Sometimes you just need to get out of Miami, even if it’s a 45-minute drive up to Hollywood at the Diplomat Beach Resort (and the largest convention hotel in the state).
Why, you ask?
Food. The answer is always food. And booze. And sound-proof karaoke rooms. These are the things that had us trek North for a weekend staycation where we ate and drank our way through the recently renovated property with some of the best views and hotel rooms we’ve stayed in (if you follow us you know we just got back from Europe hotel heaven, so that’s saying something).
You’ll definitely want to start your morning at the spa for a little R&R. Followed by some poolside lounging at Playa with a piña colada in one hand and coloring pencils in the other (we’re talented like that) is just as therapeutic as the power of touch. If you like to keep out of the sun (like some of us—cough cough, Lauren and Olee), cabanas provide comfortable luxury and plenty of shade, and—if you’re lucky—they just might be showing Harry Potter for the wizard and witches in the group.
Paddle boarding, jet skiing, beach yoga, and catamaran excursions give you plenty to do and are sure to work up an appetite, so pick up a juice cleanse and a bottle of canned rose at The Canteen to help you out. Repeat accordingly.
When the clock strikes 5:30, make your way to Point Royal for oyster hour where celebrity chef Geoffrey Zakarian and former Beachcraft executive chef and Diplomat’s now corporate chef Michael Fiorello have concocted a menu featuring a slew of oceanic delights. The aptly named oyster hour lets you have freshly shucked bivalves alongside pretty potent margaritas for $7, though eating your way through the regular menu is also highly recommended. Get a seafood tower and do like we do with a dirty martini to wash it down. Then, do try Point Royal’s Ugly Burger, Oyster Po’Boy, Alaskan King Crab Ricotta Dumplings, Steamed Maine Mussels with creme fraiche and dijon mustard, and GZ’s (that’s Geoffrey Zakarian’s) Poached Lobster Roll that takes a whole crustacean and douses it in a piquant Coleman’s mustard sauce.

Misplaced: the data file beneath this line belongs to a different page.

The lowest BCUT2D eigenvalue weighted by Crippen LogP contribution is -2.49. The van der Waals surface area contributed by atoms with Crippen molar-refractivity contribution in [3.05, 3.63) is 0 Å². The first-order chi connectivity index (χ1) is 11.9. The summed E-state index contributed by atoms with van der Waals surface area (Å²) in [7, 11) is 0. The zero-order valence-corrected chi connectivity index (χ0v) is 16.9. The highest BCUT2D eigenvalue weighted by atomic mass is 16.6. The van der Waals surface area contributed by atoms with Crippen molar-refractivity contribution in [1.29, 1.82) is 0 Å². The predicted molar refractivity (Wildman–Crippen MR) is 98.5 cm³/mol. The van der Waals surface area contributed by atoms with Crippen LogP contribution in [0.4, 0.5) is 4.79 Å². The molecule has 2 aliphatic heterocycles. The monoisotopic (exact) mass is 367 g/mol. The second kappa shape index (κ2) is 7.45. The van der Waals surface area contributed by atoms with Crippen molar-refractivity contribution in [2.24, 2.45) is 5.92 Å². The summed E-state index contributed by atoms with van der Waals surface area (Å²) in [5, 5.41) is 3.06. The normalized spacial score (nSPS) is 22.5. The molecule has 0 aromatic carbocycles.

If you’re only heading up North for one dinner, we suggest the $65 per person tasting menu at Monkitail. Celebrity chef and restaurateur Michael Schulson (Schulson Collective) brings his modern Japanese fare to this charming izakaya that’s as great for one-on-one romancing as it is for groups. The tasting menu proffers 10 selections, one from each of the menu sections (cold, small, rolls, sushi & sashimi, crispy, meat, fish, sides, specialty sashimi, and robayataki). We let chef do his thing and show us what Monkitail is all about, which includes pristine fish, cloud-like buns, an off-menu green veggie roll that’s to die for, broiled seabass with truffle soy and pea shoot, and an assortment of melt in your mouth rib eye scallion, Kobe beef, and short rib robatayaki. For dessert, ice cream sushi is in order. In it: rice cereal, peanut butter, chocolate, and toffee.
After dinner comes—you guessed it—karaoke. Tucked behind Monkitail is a Nokku, a karaoke speakeasy where you and your squad can sing your hearts out in private rooms and choose from a bible of every song imaginable (both in English and Spanish). What goes good with karaoke? Cocktails. Lots of them. Monkitail’s cocktail list is available here and worth drinking your way through its entirety, specifically the Blood Orange Paloma (with tequila, chili, and soda) and the signature Monkitail with bourbon, rye, vermouth, and barrel stave smoke. There’s also a Ming Mule with mint and lychee and a Grilled Peach Mojito (amongst others). You know what they say: the more you knock back the better you get at karaoke. The worse the hangover, too.
Of course it’s nothing a fried chicken sandwich can’t fix. Get your fix of the latter at Bristol’s Burger on-site. And if it happens to be sugar Sunday’s, follow it up with Fruity Pebbles Macaroons, strawberry milkshakes, and ice cream sundae’s with chocolate gorilla’s at Candy Cones sweet shop.
If you know us, you know we like to save the very best for last, and at Diplomat Beach Resort that means Prime. While it was the first meal we enjoyed (and devoured), it was the best, especially considering how skeptical we were about “just another steakhouse.” But Diplomat’s Prime isn’t your average steakhouse. Besides heavenly house baked bread with warm salted butter, the menu has lots to love. Roasted beets are some of the best in town, served with compressed watermelon, pistachio, red sorrel, Malden blue cheese, and aged sherry vinegar. Octopus with edamame hummus, black olive, French feta, and daikon radish is an amalgamation and explosion of flavors and textures. A luxury boutique steakhouse is only as good as its steak tartare, and the one here delivers by way of yuzu shallots, chili oil, and a oozing quail egg. Dry-aged cuts of meat are aged in house; our rib eye was 62 days. You can dress yours with bernaise, borderline, au poivre, or chimichurri. If you want to take your steak to the next level, there are black truffle crust, roasted bone marrow, Point Reyes blue cheese, and jumbo lump crab “Oscar” additions. Worthy sides include truffle whipped potatoes, roasted dash butter mushrooms that had a non-mushroom lover swooning, duck fat steak fries with lemon aioli and tarragon, and Maine lobster mac and manchego cheese. Dessert might be overdoing it, but when do we ever not overdo it? But the crème brûlée with an almond tulip was one of the best in town.
Till next time, Diplomat. It’s been real.